Archives for category: Antarctica

In 1939 a 55-foot-long, 37-ton snow vehicle with a planned 8,000-mile range was deployed on Antarctica to explore the continent. It was called The Snow Cruiser. How did it fare? Not so well. If you saw my post from a couple of weeks ago, you know how it’s done today.

Here’s a fascinating look at how supplies travel across the Antarctic, pulled in sled trains by Pistenbully snowcats. Each sled train weighs between 50 and 100 tons. There’s an interesting bit at the end showing how they store all of the supplies over the winter once they reach their location.

Scott Brady, founder Expedition Portal and publisher of the Overland Journal, headed out last month on a two-year trip he and his team are calling Expeditions 7, in which they’ll cover some of the most historically significant overland routes on each of the seven continents, including Antarctica. They recently arrived at the Arctic Ocean, on the first leg of their trip. Read the rest of this entry »

Canadian video editor Luc Bergeron sampled almost 180 clips to create this 4-minute trip around the world. He mated the fast-paced, quick-cutting footage to a haunting song called “Wolf” by the Swedish sister duo, First Aid Kit.

The resulting piece, Welcome to Earth, is remarkably beautiful and will almost certainly spark the urge to travel.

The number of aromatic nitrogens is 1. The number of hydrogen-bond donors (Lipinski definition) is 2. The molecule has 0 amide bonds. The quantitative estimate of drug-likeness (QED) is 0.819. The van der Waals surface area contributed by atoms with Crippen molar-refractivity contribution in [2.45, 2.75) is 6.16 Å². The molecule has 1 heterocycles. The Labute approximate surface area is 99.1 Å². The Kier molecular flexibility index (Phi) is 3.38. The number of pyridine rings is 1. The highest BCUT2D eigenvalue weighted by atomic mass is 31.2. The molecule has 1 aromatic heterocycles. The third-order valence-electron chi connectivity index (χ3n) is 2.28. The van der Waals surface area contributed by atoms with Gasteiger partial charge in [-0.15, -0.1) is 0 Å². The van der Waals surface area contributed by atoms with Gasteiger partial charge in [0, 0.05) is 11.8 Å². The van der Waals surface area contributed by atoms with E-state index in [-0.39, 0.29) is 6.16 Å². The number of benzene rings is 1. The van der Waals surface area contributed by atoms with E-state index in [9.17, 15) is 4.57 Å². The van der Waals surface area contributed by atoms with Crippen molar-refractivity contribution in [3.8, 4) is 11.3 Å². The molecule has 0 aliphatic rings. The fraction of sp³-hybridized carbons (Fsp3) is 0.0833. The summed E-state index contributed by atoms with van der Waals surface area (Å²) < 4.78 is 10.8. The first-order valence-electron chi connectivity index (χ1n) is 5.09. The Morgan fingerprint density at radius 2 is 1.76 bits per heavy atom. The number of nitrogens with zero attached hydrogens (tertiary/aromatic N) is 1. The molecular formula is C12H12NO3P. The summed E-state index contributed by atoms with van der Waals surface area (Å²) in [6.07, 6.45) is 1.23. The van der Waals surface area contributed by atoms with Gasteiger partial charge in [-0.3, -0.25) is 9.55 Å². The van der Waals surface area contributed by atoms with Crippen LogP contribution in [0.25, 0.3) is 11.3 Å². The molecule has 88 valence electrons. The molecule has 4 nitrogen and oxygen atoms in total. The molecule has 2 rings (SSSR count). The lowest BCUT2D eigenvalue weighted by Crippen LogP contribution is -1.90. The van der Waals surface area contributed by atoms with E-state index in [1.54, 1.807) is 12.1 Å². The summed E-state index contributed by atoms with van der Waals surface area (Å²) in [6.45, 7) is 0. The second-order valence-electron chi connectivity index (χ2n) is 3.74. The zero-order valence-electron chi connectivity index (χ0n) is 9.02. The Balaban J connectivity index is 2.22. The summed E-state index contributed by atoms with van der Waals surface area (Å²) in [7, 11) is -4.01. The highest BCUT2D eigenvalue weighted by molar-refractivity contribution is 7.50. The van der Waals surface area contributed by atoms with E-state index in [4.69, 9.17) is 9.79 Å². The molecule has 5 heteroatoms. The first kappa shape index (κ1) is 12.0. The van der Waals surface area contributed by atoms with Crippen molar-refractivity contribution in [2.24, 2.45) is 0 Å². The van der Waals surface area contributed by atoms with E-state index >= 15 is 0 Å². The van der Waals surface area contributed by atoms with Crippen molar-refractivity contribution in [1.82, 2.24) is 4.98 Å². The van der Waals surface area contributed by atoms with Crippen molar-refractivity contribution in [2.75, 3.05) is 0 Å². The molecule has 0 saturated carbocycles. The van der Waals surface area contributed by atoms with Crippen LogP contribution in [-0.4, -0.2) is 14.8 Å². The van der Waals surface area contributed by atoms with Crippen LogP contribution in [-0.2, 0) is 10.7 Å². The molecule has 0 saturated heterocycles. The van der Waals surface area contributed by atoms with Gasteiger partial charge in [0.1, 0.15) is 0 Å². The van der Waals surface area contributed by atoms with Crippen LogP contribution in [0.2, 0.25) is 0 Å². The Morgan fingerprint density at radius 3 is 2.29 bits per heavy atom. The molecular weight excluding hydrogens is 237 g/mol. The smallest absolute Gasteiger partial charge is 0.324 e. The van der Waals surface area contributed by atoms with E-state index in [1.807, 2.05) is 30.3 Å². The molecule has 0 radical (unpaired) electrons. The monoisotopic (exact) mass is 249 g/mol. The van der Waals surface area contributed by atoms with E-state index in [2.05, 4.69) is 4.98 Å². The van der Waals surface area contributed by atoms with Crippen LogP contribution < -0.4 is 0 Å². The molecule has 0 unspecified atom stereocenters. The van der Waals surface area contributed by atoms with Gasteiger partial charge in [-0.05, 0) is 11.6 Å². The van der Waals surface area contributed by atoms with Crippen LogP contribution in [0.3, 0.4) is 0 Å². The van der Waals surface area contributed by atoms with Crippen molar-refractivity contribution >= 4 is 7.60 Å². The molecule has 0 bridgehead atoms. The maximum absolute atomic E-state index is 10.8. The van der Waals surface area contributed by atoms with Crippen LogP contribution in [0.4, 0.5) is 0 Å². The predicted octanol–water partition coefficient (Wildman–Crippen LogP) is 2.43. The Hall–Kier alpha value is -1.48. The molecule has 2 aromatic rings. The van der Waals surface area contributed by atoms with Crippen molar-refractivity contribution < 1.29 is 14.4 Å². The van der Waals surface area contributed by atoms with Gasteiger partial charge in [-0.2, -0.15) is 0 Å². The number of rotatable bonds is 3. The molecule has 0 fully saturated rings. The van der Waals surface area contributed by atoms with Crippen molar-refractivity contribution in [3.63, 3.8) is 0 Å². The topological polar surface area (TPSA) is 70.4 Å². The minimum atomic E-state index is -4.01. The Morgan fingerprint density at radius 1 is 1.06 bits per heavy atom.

Clicking the still image above or the title link will take you to a page where you can watch the video. It’s definitely full-screen worthy.

The New York Times reports that a Russian research team has drilled through 4 km (2-1/2 miles) of Antarctic ice to reach one of the world’s largest freshwater lakes. The lake, about the size of Lake Ontario, had been sealed off for at least the last 15 million years.


If it’s confirmed that the lake contains microbes—according to the article, some were found but it’s not yet clear whether their source was the lake or the drilling fluid—hopes would be raised that Jupiter’s moon Europa, with its liquid water surface encased in ice, and thin, oxygen atmosphere, might also harbor life.

The above video, produced by BBC2 in 2000, is a bit out of date. The technique used to keep the lake water pristine was to pump the drilling fluid out of the borehole so as to reduce the pressure in the shaft. When the surface of the lake was breached, the lake water, itself under pressure from the weight of 4km of ice, shot up through the shaft pushing out any remaining fluid, then refroze at the end of the borehole, forming an icy plug.

Here’s a link to the New York Times article:
Drilling Reaches Lake Vostok, Long Trapped Under Antarctic Ice Sheet

Here’s a link to a Wired article:
Russian Drill Penetrates 14-Million-Year-Old Antarctic Lake

What vehicle did the overland-savvy Australians take with them on a year-long research expedition to Antarctica in 1963? A Land Rover? A Toyota Land Cruiser? No, they took a practically bone-stock VW Beetle.

It looks almost comically unassuming next to the hard-core Swedish Snow Trac seen in the background of one of the shots in the film but the humble Beetle reportedly held its own against the harsh, icy terrain.

There you go, the Type 1 Beetle. The most popular car in the world and the first production car on the Antarctic continent.

Read the rest of this entry »